Our rights to life, liberty, property, and the pursuit of happiness
can only be secured by a state strictly separated from religion

22 April 2014

Defending Abortion Rights: Philosophy in Action Podcast

By Diana Hsieh

On Sunday's episode of Philosophy in Action Radio, I answered a question on defending abortion rights. The question was:

How can abortion rights be more effectively defended? Although the biblical case against abortion is weak, the religious right has gained much traction against abortion rights in the last decade or two. The "personhood" movement is growing every year, and incremental restrictions on abortion have mushroomed. Even more alarming, the demographics seem to be against abortion rights: young people are increasingly opposed to abortion. What can be done to more effectively defend abortion rights? Can any lessons be drawn from the success of the campaign for gay marriage?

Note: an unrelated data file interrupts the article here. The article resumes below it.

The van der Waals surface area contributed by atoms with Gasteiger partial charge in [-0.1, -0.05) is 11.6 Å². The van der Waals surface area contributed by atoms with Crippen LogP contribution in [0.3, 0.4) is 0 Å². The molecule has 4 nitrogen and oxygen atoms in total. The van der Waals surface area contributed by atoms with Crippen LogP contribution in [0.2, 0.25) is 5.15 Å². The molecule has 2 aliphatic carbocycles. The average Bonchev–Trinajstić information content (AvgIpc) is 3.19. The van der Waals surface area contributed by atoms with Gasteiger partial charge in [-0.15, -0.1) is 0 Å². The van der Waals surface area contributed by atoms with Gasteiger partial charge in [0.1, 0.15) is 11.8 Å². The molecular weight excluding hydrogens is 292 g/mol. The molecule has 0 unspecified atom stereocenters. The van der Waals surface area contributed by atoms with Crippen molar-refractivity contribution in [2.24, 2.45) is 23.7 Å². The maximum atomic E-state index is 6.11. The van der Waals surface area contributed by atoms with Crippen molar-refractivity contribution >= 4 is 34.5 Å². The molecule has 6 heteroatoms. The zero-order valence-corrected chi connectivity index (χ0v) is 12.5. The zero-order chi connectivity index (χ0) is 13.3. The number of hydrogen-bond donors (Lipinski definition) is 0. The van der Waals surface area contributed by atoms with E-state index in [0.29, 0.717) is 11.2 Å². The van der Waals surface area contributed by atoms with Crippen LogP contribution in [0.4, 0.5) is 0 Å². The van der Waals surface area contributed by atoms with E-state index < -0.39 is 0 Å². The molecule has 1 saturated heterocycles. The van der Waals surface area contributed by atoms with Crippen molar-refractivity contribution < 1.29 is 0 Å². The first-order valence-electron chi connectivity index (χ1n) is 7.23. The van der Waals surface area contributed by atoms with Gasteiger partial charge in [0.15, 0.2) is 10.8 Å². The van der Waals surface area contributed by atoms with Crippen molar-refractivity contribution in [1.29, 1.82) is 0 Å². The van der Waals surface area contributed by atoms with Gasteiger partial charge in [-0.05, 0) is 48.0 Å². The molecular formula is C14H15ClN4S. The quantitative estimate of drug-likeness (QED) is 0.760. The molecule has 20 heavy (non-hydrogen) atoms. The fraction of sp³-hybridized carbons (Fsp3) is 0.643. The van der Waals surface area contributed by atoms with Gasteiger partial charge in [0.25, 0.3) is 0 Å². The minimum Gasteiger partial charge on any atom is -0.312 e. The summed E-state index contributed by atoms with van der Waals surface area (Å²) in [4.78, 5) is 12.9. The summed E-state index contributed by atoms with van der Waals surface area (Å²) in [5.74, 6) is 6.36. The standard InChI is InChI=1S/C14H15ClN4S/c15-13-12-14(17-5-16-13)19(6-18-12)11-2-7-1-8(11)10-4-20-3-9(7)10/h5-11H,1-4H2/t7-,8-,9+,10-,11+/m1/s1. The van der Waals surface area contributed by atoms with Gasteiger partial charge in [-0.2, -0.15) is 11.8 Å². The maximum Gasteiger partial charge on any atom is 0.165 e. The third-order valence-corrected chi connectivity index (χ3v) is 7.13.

My Answer, In Brief: The advocates of abortion bans are largely motivated by the divine command, "Thou Shalt Not Kill," which is then often cast in the language of the "right to life." To combat that, those people need to be confronted with the reality of what abortion bans mean to women and couples.

Download or Listen to My Full Answer:

Tags: Abortion, Communication, Conservatism, Ethics, Politics, Pregnancy, Rights

Links:
To comment on this question or my answer, visit its comment thread.

A podcast of the full episode – where I answered questions on the philosophy of Immanuel Kant, being virtuous but not happy, defending abortion rights, and more – is available here: Episode of 20 April 2014.

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